|Dave and Sandi Ashley head towards Mount Joy|
|Dave Ashley skis off Mount Joy|
|Equipment failure: fixing Jim Heckel's binding|
Give yourself a long day to do it although it runs less than 11 miles. The car-ferry wasn’t too onerous.
If someone hasn’t cut the trail in front of you you’ll find yourself doing a bit of route-finding; you’ve got to keep an eagle-eye for the dark slashes on the trees or divot in the trail.
If you want to do some telemark turns you could get carried away and never get out.
A group of five of us did this trip Sunday, a bit rusty on the route because we hadn’t been on this trip in years.
In the days of the long-length skinny “classic” skis and no skins this was a trip to be reckoned with because of its many ups and downs that required expert waxing.
Our upgraded backcountry equipment outfitted with short metal edged skis and plastic boots made the trip infinitely easier even though some of us hadn’t done it since our “younger” days.
We added another mile or so to the journey by going off trail at the beginning to climb Mount Joy and then telemarking through great powder and closely placed trees back down to the trail.
I love this trip because of the terrain’s variety. Yes, there’s lots of in-the-trees skiing that obstructs views, but there are some open-powder-slopes and great Continental Divide vistas. The thrill for me is skiing atop the Divide’s ridgeline with the choice of tele skiing down either side where the powder was the best. This is remote, wild country in the winter.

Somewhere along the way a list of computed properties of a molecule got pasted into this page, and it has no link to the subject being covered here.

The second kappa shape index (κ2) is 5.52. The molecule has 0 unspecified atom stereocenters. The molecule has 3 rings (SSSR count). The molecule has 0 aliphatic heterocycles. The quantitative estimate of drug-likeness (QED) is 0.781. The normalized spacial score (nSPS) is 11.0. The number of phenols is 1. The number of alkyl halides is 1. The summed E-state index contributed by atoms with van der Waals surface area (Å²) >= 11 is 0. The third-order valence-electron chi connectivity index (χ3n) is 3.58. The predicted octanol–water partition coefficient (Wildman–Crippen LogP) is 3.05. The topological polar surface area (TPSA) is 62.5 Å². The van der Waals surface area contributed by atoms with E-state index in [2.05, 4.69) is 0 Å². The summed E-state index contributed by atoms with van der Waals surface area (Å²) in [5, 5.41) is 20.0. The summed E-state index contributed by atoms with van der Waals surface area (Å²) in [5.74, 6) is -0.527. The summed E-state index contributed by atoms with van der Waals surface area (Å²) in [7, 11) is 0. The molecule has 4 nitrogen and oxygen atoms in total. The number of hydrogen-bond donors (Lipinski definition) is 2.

The temperature was a nippy 15 degrees when we started and a storm, the never really materialized, threatened. It had snowed a skiff over the past week. The snow was crusty where it was exposed to south facing slopes. In the trees and on the north and east faces it was about perfect.
The only glitch in the trip was about 3 miles in when Jim Heckel popped the binding on his right ski. Dave Ashley, a trained engineer, produced twine and the tools to gerry-rig Jim’s boot to his toe-piece. Heckel had an uncomfortable 8 miles out, but managed to keep right with us.
Along the way we plunged off slopes and through the trees for some satisfying turns.
About two miles west of Flesher Pass we began encountering increasing snowshoe tracks that widened and pocked the trail and in some instances scoured it, making it extremely icy, fast and unsafe.
There must have been quite a few snowshoers who had pounded the area.
It reminded me that at some point the backcountry skiers and snowshoers are going to have to come to a meeting of minds and create separate tracks, staying out of the other’s paths.
The trail was made extra special by the previous week’s heavy snowfall that left snow “ghosts” --- whitened trees resembling ghosts --- everywhere.
This is a trip I’ve neglected for years, but which I’ll return to more frequently in the future.